July 8 or so: We will return to Seattle, where we are going to live together in the basement “apartment” of my cooperative house, alongside 5 other wonderful people. This way, Glendi will be able to be welcomed right in to my political and social community, she will be less isolated and less dependent on me alone (once again, helping to balance power dynamics), and both of us will be less isolated as a couple. Once again, Spanish lessons are offered to everyone in the house (but thankfully some already speak it)!
At some point in the three months of her visa: We will get officially, legally married, with no fanfare and the minimum number of witnesses (not even family) necessary. This is just the official part.
Sunday, August 12: We will have a non-religious, very non-traditional, and bi-lingual “ceremony of commitment and partnership,” probably outdoors. I am very excited about it!
ALL OF YOU who have received this ARE WARMLY INVITED, but I do need to make two points: 1) Because of the stress and newness of her first few months in the U.S., Glendi and I need to be able to focus on each other and make this event very casual…which means that we can’t take logistical responsibility for any of you who wish to come from out of town…so if you come (and you are invited!) you may need to coordinate it through my parents, or on your own. 2) Since this will be our kind of ceremony, which will uphold our values and the values of my community, this will be an event that is welcoming to all of my queer, lesbian, gay, and transgender friends and their partners. I want them to be safe and free to express themselves and have fun, and so if sharing this kind of space with my friends will make you so uncomfortable that you are unable to participate happily, then I want to give you a heads-up that this event might not be a good idea for you.
Please let me or my mom know ASAP if you are planning on coming to this.
August 13-20 or so: Glendi and I will fly to Alaska, to celebrate with my Alaska family and to explore the places where I was born and grew up. Ondras, Kochs, Brewsters: this also means that it’s okay if you can’t make it down for the ceremony.
August 20 until Glendi receives her permanent residency or at least permission to return to Guatemala: We will just focus on building our lives together, while Glendi prepares to start her business as a private Spanish teacher (waiting for a green card), and I will be working and possibly pursuing a Master’s degree in teaching.
When Glendi can travel back to Guatemala (hopefully by December): We will return to Guatemala, with my family, where we will have a more traditional Guatemalan wedding in Glendi’s church and with Glendi’s family and friends. If you are really interested in coming down to Guatemala for this, please let me know ASAP.
For the next 3 years or so: We will live primarily in the U.S., traveling when we can to Guatemala. We will be focusing on saving money and paying off my college debt, so that…
In the future: We will build a small house on a small piece of land near her family’s community, where we will live some years in Guatemala, some in the United States…we clearly don’t know the actual breakdown of how it will work yet.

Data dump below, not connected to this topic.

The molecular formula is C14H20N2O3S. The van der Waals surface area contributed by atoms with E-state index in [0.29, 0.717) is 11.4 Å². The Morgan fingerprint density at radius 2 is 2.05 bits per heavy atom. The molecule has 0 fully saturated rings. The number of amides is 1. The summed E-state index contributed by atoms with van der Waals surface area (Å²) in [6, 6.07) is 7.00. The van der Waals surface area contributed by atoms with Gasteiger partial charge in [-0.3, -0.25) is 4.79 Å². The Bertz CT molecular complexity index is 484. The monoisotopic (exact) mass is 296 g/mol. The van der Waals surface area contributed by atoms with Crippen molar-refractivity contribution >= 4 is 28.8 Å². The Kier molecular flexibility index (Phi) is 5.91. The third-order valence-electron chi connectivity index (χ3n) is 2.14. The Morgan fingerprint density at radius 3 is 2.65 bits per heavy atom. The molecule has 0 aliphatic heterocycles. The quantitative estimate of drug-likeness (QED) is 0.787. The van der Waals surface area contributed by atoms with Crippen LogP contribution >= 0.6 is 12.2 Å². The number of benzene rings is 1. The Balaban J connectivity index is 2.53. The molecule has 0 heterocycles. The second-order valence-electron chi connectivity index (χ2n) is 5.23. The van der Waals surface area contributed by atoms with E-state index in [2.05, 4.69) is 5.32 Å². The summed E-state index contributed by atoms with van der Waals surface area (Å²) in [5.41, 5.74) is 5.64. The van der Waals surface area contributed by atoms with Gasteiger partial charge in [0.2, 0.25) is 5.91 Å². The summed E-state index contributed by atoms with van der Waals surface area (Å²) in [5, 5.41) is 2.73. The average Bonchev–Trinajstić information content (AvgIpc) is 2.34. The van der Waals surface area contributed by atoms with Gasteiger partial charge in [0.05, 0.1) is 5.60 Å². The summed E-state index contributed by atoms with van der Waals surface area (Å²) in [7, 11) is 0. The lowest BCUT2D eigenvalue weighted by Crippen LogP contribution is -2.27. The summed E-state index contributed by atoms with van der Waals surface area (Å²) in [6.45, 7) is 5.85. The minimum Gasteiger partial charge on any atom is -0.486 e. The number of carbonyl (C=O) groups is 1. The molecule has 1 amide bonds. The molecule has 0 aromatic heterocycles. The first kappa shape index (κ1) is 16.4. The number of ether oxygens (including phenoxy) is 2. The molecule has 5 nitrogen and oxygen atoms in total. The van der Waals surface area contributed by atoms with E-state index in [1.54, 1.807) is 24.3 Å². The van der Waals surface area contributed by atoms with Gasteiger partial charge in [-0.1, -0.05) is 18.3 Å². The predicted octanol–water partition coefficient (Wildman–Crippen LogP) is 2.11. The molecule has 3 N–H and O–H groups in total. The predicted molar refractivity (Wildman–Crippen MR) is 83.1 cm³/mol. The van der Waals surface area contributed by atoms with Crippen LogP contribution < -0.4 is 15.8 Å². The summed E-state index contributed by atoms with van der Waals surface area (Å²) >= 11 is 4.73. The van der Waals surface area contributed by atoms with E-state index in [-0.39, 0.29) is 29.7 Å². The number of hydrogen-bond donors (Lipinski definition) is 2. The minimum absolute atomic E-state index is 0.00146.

How You Can Support Us
Of course, you can support us emotionally by writing to us (Glendi’s email address is firstname.lastname@example.org) with love and best wishes, and by trying to make it to our August celebration (please RSVP ASAP), and by being at our sides in good times and bad.
But also, because I have chosen a career path of important social justice work that pays very little, and because Glendi will be moving from a situation of being the breadwinner of her large family to being unemployed until she gets her green card (anywhere from 3-6 or more months), we actually can use your financial support as well.
In sort of a surprise move, the Bush administration announced a doubling of immigration fees, and we are not sure how this is going to affect our budget, and with our need to support ourselves, plus the need to support Glendi’s 12 person family in Guatemala, plus staying on top of my debts, and also trying to save for the return to Guatemala, your financial help can make a huge difference. We will have no wedding registry, but if between now and the August ceremony you would be able to make us a donation, we will really, really appreciate it.
My address is 1643 S. King St., Seattle, WA 98144
Also, if you know anyone in the Seattle area or in King County who might be interested in paying for private Spanish lessons from an excellent professional teacher from a highly regarded Spanish school, Glendi’s classes will be available for a reasonable rate when she has a green card, but until then she is up for trading English lessons for Spanish lessons, groceries for lessons, or other fair barter/trade kinds of things. Please let us know, and when Glendi has a website, we’ll send it out to you.
Thank you so much for reading through this whole thing, for being in my life all of these years, and for continuing to be in my life and now in Glendi’s life for many years to come!
I love you,